How to Stop Fighting in Your Relationship
Every couple fights. Some do it in big boisterous ways, while others do it in small unnoticeable ways. Either way, there are pitfalls that any couple can fall into when fighting.
These top 10 mistakes are the most common conflict tactics that couples use, and often get them into hot water.
In reading below, ask yourself and be honest: Which one do you do? It is with this reflection that will give you insight into changing your conflict pattern with your partner. And hopefully, change your relationship for the better.
Fighting Mistake #1: Being right & blaming: How much does being “right” matter to you?
We get it. No one likes to be wrong, but how badly do you need to be right? Is it hard for you to accept responsibility? If you often find yourself in a fight waiting to hear those words, “you’re right honey” but rarely say them, we have bad news - eventually your partner will want to check out.
Fighting Mistake #2: Unbridled self-expression: Do you talk and talk…and rarely listen?
You are in a fight. You are mad. More than anything, you want to tell your partner everything that is on your mind. And when we say “everything," we mean--everything. If you talk a lot but rarely listen, it is hard for your partner to remain focused and engaged. By taking this approach, you are telling your partner in a small, but big way, “I deserve to be listened to, but you don’t.”
Fighting Mistake #3: Being defensive: The problem is, you’re defensive about being defensive.
If people seem to be walking on tiptoe when they are around you, you are probably acting defensive. Why is being defensive a problem? Defensiveness ultimately teaches the other partner to either have to skillfully craft their communication for you, or they will choose not bring up anything unless it is in agreement with you. Ultimately, this makes a relationship not healthy. It is often hard for someone who acts defensive to acknowledge their behavior or accept this feedback. Take a deep breath, and try to think to yourself – do I act defensive?
Fighting Mistake #4: Using extreme language: “you always” or “you never.”
Often when we get into fights, we tend to use extreme language. To ensure we make our point understood and heard we resort to big language. However, extreme language, such as "you always" or "you never" is rarely accurate, over-inflates the problem, and can escalate a fight.
Fighting Mistake #5: Not expressing your feelings. “Are you mad at me?” “No, I’m fine.”
Does your partner often ask, “Are you mad at me?” And is your response, “No, I’m fine," when you're actually fuming inside? How long does this cycle continue until you finally admit that you are mad? This strategy might work for a while, but eventually it is going to get really tiresome for your partner.
Fighting mistake #6: Being sarcastic or passive aggressive.
Sarcasm can be funny, but when you are in a heated fight, it will only infuriate your partner. On the other hand, passive aggressiveness confuses your partner. You may ask nicely for their help, but the well of resentment and anger in your voice is obvious. Both of these communication modes tend to escalate and prolong fights, as they indirectly communicate your needs, feelings and emotions.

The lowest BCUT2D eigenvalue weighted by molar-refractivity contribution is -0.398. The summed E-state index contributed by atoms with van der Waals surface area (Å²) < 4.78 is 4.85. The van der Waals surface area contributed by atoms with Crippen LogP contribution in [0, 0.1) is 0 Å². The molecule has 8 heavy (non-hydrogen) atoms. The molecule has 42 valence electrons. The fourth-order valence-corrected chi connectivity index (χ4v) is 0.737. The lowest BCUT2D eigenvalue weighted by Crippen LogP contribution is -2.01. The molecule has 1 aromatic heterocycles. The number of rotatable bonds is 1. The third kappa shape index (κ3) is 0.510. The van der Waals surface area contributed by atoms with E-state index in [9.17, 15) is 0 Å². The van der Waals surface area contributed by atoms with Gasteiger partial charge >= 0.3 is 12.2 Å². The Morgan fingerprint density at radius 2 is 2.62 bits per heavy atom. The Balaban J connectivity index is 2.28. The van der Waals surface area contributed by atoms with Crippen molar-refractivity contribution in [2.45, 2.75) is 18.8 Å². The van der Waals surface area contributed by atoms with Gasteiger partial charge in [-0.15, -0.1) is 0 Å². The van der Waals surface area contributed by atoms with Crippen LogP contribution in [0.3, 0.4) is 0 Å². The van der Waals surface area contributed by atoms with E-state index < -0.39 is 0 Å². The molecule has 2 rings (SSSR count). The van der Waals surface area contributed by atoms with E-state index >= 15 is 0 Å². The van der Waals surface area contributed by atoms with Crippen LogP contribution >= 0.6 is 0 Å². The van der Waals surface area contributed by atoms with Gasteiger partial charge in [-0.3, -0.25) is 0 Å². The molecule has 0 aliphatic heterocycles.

Fighting Mistake #7: Telling your partner what to do: you always know best.
You tell your partner how to cook, how to clean, how to change the diaper, how to park, how to chew their food – really, it can be and will be…just about anything. Unknowingly, you are criticizing your partner. You may believe that you are helping them – but if you are constantly correcting, admonishing or critiquing, you are acting like a parent. It may be hard to admit, but take a step back and ask yourself – how often do I criticize my partner? About what sorts of things? If your critiques are trivial in nature, then this might be your current strategy.
Fighting Mistake #8: Not staying on topic.
You are mad. Your partner is mad. You start fighting about one thing, and then you rehash another fight from a couple of weeks ago. Suddenly, you’ve got a whole armory of things you are mad about, and you start slinging them at your partner. You're making “fight soup”! You defend on one topic, and then suddenly you are arguing about something you can hardly remember. “Wait, what did I do again?” Now is the time to learn how to stay on one topic.
Fighting Mistake #9: The never-ending fight: It’s 2AM and you Are still at it.
If you are the type of couple whose fights continue on, and on, and on – it is time to take a new approach. Marathon fights tend to lead to more fights. More issues get discussed, more feelings get hurt, and rarely is peaceful resolution reached when it's all over.
Fighting Mistake #10: Going into problem solving mode: fixing the problem sometimes isn’t the answer.
You want to help. We get it. You say to yourself, “I’ve been there before, I can help!” Or, “I know how to handle this perfectly – you just need to…” And you’re right. You might know. You may have been there before, but your partner isn’t you. Your partner has a different set of experiences and may have a different way of solving the same problem that is right for them.